Jig the Rips for Fall Striped Bass in Southern New England

Capt. Tom Migdalski Shares a Photo Essay Demonstrating this Successful Tactic

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Whether by trolling or drifting, fishing leadhead bucktail jigs is one of the most productive methods of catching large, daytime striped bass in southern New England. Rips — large or small — hold baitfish like squid, which bucktails imitate. And those baitfish draw big, lazy stripers, waiting for an easy meal to sweep up the structure past their noses. You can purchase Capt. Tom Migdalski's book, Fishing Diamond Jigs and Bucktails, here.Capt. Tom Migdalski
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Scenic lighthouse at Plum Island, NY. The big rip (in foreground) that builds here (in Plum Gut) on each tide is very productive for drifting bucktails off three-way rigs for daytime bass.Capt. Tom Migdalski
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Conventional tackle and bucktails at the ready.Capt. Tom Migdalski
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Leadhead parachute-type jigs are designed to imitate medium to large squid. This squid dropped on deck from a large striper’s mouth; the similar-looking lure was what hooked the fish.Capt. Tom Migdalski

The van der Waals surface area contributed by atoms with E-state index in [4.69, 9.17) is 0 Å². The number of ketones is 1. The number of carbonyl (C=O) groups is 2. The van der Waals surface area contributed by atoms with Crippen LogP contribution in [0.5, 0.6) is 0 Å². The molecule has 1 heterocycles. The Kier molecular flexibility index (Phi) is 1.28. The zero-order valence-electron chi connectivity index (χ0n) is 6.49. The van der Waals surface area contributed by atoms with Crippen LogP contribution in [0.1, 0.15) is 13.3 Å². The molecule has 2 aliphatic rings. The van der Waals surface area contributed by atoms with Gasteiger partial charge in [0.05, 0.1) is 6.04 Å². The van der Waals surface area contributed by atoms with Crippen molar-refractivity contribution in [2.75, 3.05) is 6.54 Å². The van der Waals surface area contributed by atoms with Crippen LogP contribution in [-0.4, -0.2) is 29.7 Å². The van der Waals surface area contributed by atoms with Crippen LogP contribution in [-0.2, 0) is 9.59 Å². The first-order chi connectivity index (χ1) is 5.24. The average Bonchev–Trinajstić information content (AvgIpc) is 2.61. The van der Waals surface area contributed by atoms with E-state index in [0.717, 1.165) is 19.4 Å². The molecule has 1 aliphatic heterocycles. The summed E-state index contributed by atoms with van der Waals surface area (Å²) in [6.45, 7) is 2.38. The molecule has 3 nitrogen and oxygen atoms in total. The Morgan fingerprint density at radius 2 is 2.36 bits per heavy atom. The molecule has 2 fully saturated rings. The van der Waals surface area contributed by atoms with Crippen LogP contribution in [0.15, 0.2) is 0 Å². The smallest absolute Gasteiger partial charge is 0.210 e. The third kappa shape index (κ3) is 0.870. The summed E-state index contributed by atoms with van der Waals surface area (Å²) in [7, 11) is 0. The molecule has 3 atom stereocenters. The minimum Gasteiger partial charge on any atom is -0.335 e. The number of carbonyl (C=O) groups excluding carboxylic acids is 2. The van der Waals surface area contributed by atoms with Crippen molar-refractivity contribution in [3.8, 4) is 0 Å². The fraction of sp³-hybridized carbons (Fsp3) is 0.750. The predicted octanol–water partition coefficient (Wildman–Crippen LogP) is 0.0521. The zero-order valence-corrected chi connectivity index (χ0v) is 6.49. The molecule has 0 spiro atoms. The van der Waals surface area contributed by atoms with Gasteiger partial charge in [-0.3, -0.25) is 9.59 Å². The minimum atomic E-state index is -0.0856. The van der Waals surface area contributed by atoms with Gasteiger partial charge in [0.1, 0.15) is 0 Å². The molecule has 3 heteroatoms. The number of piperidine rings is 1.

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Hooked up! Fishing the rips produces again.Capt. Tom Migdalski
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Chartreuse did the trick for this eager bass.Capt. Tom Migdalski
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Welcome aboard!Capt. Tom Migdalski
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White jigs also produce well.Capt. Tom Migdalski
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A big striper on the line even improves a gray day.Capt. Tom Migdalski
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Jigging: simple but productive.Capt. Tom Migdalski
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Big bass generate great smiles.Capt. Tom Migdalski
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Red-and-white jigs create enticing contrast underwater.Capt. Tom Migdalski
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Jigging success!Capt. Tom Migdalski
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Now that's daytime drama!Capt. Tom Migdalski
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The end game for another sow.Capt. Tom Migdalski
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Rigged, jigged and caught!Capt. Tom Migdalski